IHPN launches refreshed MPAF

The Independent Healthcare Providers Network (IHPN) has launched a refreshed version of the Medical Practitioners Assurance Framework (MPAF) to give more prominence to expectations around patient consent and the need for greater transparency on conflict-of-interest declarations.

The MPAF, which was led by former NHS national medical director Sir Bruce Keogh and launched by IHPN in 2019, was developed in the wake of the Paterson case and was always intended to be a live document, which would adapt to current best practice.

The refreshed version takes into account recommendations from the Bishop of Norwich’s inquiry into the Paterson case and Baroness Cumberlege’s Independent Medicines and Medical Devices Safety Review (IMMDS).

New initiatives such as the Learn from Patient Safety Events (LFPSE) service are also incorporated into the updated framework alongside the IHPN Development Plan, which sets out how the organisation will support providers to continue to implement the MPAF.

The MPAF was designed to strengthen and build on existing governance systems in the sector by reinforcing expected practice in key areas such as clinical governance structures and whole practice appraisal. 

It is now used by the CQC to help assess the well-led component of its inspections and is a requirement of the NHS 2022/23 Standard Contract.

IHPN CEO David Hare said the updated version would ensure greater consistency around how clinicians work across the independent sector and the NHS and would give patients’ confidence that independent healthcare providers are committed to delivering the safest possible care.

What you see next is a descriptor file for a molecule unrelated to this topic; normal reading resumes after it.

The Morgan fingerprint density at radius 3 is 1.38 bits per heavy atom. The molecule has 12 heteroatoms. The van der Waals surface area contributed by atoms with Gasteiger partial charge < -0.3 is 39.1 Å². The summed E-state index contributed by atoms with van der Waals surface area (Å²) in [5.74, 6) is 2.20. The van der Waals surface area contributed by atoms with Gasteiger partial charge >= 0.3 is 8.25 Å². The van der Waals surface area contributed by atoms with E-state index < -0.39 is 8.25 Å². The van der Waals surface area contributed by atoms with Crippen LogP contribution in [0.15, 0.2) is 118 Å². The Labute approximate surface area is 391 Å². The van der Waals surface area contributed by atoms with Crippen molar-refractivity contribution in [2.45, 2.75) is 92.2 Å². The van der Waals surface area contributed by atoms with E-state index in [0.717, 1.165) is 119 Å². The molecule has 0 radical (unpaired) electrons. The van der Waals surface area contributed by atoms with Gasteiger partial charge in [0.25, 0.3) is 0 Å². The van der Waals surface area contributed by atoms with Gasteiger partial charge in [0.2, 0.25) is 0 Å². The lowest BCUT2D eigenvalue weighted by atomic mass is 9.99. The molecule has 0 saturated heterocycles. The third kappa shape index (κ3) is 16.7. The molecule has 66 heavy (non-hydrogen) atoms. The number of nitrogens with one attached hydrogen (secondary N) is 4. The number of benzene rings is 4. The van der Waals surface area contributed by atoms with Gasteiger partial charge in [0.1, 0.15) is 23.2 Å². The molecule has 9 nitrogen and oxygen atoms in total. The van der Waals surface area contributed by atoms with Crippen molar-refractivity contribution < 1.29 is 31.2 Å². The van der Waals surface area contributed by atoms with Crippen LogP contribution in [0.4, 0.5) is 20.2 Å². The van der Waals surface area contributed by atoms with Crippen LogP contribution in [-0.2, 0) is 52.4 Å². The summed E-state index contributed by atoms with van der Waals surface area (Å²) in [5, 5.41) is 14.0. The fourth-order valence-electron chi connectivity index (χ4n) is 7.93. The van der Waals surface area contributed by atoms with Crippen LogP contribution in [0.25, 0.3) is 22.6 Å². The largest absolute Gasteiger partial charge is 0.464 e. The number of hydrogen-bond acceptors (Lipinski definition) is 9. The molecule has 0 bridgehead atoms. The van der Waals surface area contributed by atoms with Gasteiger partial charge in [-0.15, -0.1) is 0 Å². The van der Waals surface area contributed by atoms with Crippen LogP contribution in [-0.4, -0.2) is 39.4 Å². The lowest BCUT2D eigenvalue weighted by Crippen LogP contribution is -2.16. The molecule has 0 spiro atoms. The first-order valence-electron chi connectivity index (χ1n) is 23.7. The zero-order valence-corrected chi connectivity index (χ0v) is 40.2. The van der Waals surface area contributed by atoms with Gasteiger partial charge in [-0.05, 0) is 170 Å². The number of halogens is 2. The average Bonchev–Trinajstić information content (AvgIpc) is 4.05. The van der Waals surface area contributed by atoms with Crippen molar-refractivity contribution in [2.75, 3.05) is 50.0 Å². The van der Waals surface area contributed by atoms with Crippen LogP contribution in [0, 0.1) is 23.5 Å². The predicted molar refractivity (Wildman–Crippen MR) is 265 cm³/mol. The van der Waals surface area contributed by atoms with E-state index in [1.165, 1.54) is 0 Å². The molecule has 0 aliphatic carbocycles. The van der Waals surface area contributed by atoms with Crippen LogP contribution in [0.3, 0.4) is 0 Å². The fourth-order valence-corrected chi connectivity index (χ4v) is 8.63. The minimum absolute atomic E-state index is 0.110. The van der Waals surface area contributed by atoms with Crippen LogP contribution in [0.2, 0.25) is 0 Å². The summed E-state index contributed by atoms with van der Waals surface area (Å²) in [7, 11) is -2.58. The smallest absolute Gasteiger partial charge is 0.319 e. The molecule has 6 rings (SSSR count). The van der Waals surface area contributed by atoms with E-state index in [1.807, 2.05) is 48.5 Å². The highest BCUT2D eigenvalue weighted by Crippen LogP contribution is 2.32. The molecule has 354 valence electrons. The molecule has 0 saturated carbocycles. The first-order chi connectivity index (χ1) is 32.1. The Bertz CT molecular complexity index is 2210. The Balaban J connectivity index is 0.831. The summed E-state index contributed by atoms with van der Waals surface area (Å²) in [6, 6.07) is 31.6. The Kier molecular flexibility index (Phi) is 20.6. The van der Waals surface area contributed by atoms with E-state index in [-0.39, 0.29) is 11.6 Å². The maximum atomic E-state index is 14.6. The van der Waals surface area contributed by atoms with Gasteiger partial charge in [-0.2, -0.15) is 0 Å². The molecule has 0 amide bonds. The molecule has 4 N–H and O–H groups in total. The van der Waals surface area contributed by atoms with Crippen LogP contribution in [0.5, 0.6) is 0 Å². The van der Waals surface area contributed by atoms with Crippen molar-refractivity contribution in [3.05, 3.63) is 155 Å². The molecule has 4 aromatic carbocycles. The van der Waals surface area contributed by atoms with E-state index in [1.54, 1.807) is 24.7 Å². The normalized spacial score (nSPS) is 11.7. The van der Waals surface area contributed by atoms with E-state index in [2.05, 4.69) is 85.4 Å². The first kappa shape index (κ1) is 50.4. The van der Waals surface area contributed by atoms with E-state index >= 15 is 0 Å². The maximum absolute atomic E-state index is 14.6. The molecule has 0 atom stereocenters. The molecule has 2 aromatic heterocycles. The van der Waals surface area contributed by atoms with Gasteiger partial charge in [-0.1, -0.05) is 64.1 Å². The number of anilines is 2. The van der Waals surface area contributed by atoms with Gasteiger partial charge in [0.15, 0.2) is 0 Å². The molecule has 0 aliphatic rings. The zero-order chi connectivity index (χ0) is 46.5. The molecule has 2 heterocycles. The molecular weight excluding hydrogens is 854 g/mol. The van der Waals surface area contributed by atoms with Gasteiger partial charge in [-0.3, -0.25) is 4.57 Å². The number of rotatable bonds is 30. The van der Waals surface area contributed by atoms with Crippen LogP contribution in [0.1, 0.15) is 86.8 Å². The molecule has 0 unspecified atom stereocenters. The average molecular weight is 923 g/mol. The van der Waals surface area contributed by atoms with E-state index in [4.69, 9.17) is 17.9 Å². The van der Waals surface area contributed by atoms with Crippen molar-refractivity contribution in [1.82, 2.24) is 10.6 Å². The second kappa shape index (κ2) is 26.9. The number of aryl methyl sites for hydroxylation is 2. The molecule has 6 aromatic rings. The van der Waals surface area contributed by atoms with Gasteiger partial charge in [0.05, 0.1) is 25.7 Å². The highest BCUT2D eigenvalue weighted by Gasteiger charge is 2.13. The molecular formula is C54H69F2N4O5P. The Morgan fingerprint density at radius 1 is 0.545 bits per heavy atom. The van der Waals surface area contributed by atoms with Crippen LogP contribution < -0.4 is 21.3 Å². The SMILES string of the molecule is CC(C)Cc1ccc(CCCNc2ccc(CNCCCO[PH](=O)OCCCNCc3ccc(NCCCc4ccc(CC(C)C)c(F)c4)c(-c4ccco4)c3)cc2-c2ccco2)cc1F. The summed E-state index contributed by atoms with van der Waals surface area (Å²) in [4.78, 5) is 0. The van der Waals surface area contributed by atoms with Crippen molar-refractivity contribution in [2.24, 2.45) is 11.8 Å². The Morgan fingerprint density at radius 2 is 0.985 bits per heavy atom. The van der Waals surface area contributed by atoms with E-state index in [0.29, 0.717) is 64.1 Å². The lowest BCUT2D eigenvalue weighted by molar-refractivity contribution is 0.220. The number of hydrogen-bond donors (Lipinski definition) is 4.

‘Since the MPAF was launched in 2019, independent healthcare providers – with the support of CQC and NHS England – have really embraced the framework, using it to review and update their practices to further raise the bar in medical leadership in the sector,’ he said.

The framework’s development has been supported by a reference group consisting of representatives from the Department of Health and Social Care, CQC, the GMC, NHS Resolution, Royal Colleges, Federation of Independent Practitioner Organisations, and the Patients Association.  

CQC’s chief inspector of hospitals Dr Sean O’Kelly said: ‘Robust medical governance is central to patient safety and high quality care. CQC very much welcomes the updates that IHPN has made to strengthen the Medical Practitioners Assurance Framework and we are pleased to have been part of the expert advisory group that helped shape its development.

‘Where providers can demonstrate effective implementation of its principles, this is considered as evidence of good governance and informs the judgement we make about how well led services being provided by that organisation are.’

Professor Neil Mortensen, president of the Royal College of Surgeons of England, added: ‘There is growing demand for private services, including elective surgery. This makes it all the more urgent to ensure that high standards of care and good governance processes are in place, supporting the specific challenges faced by the sector.

‘We have recently published guidance for surgeons working in the independent sector, which aims to provide advice on good practice for individual practitioners. So, we hope this will be used in conjunction with the IHPN framework.

‘The framework addresses a number of key areas, including data sharing and whole practice appraisal across the NHS and the independent sector.  Also, quality improvement, and an emphasis on the need for sufficient peer review systems that will reduce the risk of professional isolation and lone practice. We would like to see all independent hospitals, even the small number not in IHPN membership, commit to implementing the framework.’

LaingBuisson and MPS Partnerships are hosting a free webinar to discuss transparency and patient safety on Wednesday 28 September at 10am.